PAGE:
As business and political leaders gather in Davos this year, the notable absences tell us more about the state of the world's political landscape than those in attendance. Trump's wall proposal appears to be keeping him out of Davos much like the immigrants he is seeking to block. The US government remains in shut down with the rhetoric between Trump and senior Democrats in the house spiralling amid the latest Twitterstorm. The ongoing trade disputes against a backdrop of slower growth in China has kept President Xi away. President Macron is dealing with domestic anger as the effects of yellow jacket protests in France continue to ripple. While Prime Minister May might welcome a Swiss escape, she continues to meet MPs in an attempt to agree a way forward on Brexit. India's Prime Minister Modi is not attending the WEF and has an election to fight later this year. Amongst smaller countries, President Mnangagwa of Zimbabwe, who had been expected to attend in a bid to get more foreign investment, has cancelled his visit due to riots at home. Chancellor Merkel is in attendance but has already announced that she will be stepping down.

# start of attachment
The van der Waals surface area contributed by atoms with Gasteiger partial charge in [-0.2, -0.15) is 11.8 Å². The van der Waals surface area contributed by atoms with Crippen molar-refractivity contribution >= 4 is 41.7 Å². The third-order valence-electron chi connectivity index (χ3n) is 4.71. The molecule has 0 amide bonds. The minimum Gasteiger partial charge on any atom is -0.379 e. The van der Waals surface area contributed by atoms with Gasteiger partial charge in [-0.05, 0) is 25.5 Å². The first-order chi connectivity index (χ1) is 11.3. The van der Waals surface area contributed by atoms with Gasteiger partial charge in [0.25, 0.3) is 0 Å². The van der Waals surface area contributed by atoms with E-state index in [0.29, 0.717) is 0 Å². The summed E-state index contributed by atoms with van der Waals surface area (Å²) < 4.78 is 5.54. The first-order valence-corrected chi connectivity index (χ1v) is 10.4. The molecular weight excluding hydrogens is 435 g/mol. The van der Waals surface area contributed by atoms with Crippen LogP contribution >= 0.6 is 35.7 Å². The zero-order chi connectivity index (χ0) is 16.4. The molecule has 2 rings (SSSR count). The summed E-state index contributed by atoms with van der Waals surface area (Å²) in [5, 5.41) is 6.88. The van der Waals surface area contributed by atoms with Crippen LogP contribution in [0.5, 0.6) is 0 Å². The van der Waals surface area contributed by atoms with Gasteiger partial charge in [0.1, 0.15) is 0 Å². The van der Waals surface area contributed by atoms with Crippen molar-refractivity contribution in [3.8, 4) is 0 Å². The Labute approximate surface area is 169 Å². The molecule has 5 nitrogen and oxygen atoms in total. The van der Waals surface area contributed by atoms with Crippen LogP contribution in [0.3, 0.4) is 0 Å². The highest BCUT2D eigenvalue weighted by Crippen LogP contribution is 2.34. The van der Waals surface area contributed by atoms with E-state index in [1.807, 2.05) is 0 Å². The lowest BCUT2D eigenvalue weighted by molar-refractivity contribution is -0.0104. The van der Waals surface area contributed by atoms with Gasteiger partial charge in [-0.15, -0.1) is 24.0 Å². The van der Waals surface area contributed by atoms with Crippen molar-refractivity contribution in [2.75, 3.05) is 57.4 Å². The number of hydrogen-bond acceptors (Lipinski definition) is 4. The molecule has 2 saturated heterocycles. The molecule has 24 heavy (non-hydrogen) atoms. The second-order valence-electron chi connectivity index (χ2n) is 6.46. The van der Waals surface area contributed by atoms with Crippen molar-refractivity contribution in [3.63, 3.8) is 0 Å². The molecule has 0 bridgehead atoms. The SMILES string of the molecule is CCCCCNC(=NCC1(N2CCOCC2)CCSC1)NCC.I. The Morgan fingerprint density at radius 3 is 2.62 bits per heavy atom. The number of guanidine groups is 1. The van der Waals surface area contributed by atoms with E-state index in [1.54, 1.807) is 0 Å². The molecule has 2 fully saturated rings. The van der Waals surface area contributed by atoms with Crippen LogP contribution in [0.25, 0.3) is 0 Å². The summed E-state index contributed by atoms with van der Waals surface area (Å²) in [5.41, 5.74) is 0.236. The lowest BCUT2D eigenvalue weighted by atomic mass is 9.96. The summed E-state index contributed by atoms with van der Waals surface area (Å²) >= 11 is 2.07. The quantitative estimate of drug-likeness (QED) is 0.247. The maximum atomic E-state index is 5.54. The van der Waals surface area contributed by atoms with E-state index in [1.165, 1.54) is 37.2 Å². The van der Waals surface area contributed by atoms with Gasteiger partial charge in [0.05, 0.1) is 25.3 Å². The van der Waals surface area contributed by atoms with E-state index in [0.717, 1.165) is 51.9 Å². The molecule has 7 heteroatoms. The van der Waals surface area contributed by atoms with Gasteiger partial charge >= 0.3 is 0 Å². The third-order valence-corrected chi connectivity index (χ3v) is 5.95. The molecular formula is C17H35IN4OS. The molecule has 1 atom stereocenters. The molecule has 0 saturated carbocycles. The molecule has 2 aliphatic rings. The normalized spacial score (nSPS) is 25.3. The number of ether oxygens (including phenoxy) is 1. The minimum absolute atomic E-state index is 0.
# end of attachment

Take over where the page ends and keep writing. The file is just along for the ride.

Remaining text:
The WEF turnout reflects troubles on the domestic front for many world leaders, as populist movements around the world continue to disrupt the political scene. It is not good for politicians to be seen "partying" with business leaders when they have significant domestic challenges to be dealing with. The WEF theme, "Globalisation 4.0: Shaping a Global Architecture in the Age of the Fourth Industrial Revolution" at a time when large companies fear governments are attacking their global supply chains, highlights the divide between businesses and politicians. Populist movements around the world have, in general, been geared towards anti-globalisation and focused on protecting their domestic interests. Trump's trade policy and the move for Brexit are arguably effects of this turmoil. Politicians pandering to domestic populist agenda run the risk of damaging global economic growth. Business leaders, as they go home from Davos, will need to push politicians to resolve the disputes that threaten global economic prosperity.
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